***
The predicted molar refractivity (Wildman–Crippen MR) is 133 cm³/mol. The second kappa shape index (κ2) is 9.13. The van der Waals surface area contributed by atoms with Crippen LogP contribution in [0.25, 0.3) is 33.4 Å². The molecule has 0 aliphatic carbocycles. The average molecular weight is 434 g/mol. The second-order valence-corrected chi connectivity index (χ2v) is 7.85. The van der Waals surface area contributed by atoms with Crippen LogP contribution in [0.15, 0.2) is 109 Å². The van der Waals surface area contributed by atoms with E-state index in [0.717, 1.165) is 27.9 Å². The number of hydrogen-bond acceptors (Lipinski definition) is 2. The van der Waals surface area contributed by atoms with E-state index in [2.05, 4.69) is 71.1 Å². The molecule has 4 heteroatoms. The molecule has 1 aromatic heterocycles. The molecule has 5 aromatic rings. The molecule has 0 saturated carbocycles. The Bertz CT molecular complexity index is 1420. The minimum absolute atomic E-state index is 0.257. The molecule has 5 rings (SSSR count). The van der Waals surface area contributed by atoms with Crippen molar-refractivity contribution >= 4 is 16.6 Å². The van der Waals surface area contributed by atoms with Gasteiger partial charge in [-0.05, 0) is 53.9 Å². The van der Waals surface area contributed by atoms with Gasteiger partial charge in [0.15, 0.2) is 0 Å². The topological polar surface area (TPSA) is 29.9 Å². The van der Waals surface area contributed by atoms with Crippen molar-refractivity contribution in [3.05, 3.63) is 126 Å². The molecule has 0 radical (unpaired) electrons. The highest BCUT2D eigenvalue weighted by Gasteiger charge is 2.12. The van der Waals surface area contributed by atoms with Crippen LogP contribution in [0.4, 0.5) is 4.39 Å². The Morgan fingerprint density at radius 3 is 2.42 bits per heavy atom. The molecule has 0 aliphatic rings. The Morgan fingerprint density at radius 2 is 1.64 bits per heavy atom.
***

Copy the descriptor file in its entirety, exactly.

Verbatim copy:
The predicted molar refractivity (Wildman–Crippen MR) is 133 cm³/mol. The second kappa shape index (κ2) is 9.13. The van der Waals surface area contributed by atoms with Crippen LogP contribution in [0.25, 0.3) is 33.4 Å². The molecule has 0 aliphatic carbocycles. The average molecular weight is 434 g/mol. The second-order valence-corrected chi connectivity index (χ2v) is 7.85. The van der Waals surface area contributed by atoms with Crippen LogP contribution in [0.15, 0.2) is 109 Å². The van der Waals surface area contributed by atoms with E-state index in [0.717, 1.165) is 27.9 Å². The number of hydrogen-bond acceptors (Lipinski definition) is 2. The van der Waals surface area contributed by atoms with E-state index in [2.05, 4.69) is 71.1 Å². The molecule has 4 heteroatoms. The molecule has 1 aromatic heterocycles. The molecule has 5 aromatic rings. The molecule has 0 saturated carbocycles. The Bertz CT molecular complexity index is 1420. The minimum absolute atomic E-state index is 0.257. The molecule has 5 rings (SSSR count). The van der Waals surface area contributed by atoms with Crippen molar-refractivity contribution >= 4 is 16.6 Å². The van der Waals surface area contributed by atoms with Gasteiger partial charge in [-0.05, 0) is 53.9 Å². The van der Waals surface area contributed by atoms with Gasteiger partial charge in [0.15, 0.2) is 0 Å². The topological polar surface area (TPSA) is 29.9 Å². The van der Waals surface area contributed by atoms with Crippen molar-refractivity contribution in [3.05, 3.63) is 126 Å². The molecule has 0 radical (unpaired) electrons. The highest BCUT2D eigenvalue weighted by Gasteiger charge is 2.12. The van der Waals surface area contributed by atoms with Crippen LogP contribution in [0.4, 0.5) is 4.39 Å². The Morgan fingerprint density at radius 3 is 2.42 bits per heavy atom. The molecule has 0 aliphatic rings. The Morgan fingerprint density at radius 2 is 1.64 bits per heavy atom.